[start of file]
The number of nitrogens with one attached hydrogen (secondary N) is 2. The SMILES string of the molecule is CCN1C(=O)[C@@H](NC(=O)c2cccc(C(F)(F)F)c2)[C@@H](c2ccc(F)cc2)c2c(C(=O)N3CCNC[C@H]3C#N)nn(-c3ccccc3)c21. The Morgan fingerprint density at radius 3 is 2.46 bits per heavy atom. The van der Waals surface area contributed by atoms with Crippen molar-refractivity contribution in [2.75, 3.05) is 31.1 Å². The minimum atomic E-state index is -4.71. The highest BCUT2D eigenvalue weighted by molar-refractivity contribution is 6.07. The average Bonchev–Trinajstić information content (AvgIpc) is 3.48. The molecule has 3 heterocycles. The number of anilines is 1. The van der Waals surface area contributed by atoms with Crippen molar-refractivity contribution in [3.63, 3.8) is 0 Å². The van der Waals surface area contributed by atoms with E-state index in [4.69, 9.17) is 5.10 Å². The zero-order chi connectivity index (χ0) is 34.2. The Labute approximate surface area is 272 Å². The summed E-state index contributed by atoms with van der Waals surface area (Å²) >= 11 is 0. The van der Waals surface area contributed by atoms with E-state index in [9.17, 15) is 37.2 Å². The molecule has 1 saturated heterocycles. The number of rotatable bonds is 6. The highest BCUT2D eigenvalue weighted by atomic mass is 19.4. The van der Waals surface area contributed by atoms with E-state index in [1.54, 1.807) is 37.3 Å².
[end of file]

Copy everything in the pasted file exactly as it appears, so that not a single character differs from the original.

The number of nitrogens with one attached hydrogen (secondary N) is 2. The SMILES string of the molecule is CCN1C(=O)[C@@H](NC(=O)c2cccc(C(F)(F)F)c2)[C@@H](c2ccc(F)cc2)c2c(C(=O)N3CCNC[C@H]3C#N)nn(-c3ccccc3)c21. The Morgan fingerprint density at radius 3 is 2.46 bits per heavy atom. The van der Waals surface area contributed by atoms with Crippen molar-refractivity contribution in [2.75, 3.05) is 31.1 Å². The minimum atomic E-state index is -4.71. The highest BCUT2D eigenvalue weighted by molar-refractivity contribution is 6.07. The average Bonchev–Trinajstić information content (AvgIpc) is 3.48. The molecule has 3 heterocycles. The number of anilines is 1. The van der Waals surface area contributed by atoms with Crippen molar-refractivity contribution in [3.63, 3.8) is 0 Å². The van der Waals surface area contributed by atoms with E-state index in [4.69, 9.17) is 5.10 Å². The zero-order chi connectivity index (χ0) is 34.2. The Labute approximate surface area is 272 Å². The summed E-state index contributed by atoms with van der Waals surface area (Å²) >= 11 is 0. The van der Waals surface area contributed by atoms with E-state index in [9.17, 15) is 37.2 Å². The molecule has 1 saturated heterocycles. The number of rotatable bonds is 6. The highest BCUT2D eigenvalue weighted by atomic mass is 19.4. The van der Waals surface area contributed by atoms with E-state index in [1.54, 1.807) is 37.3 Å².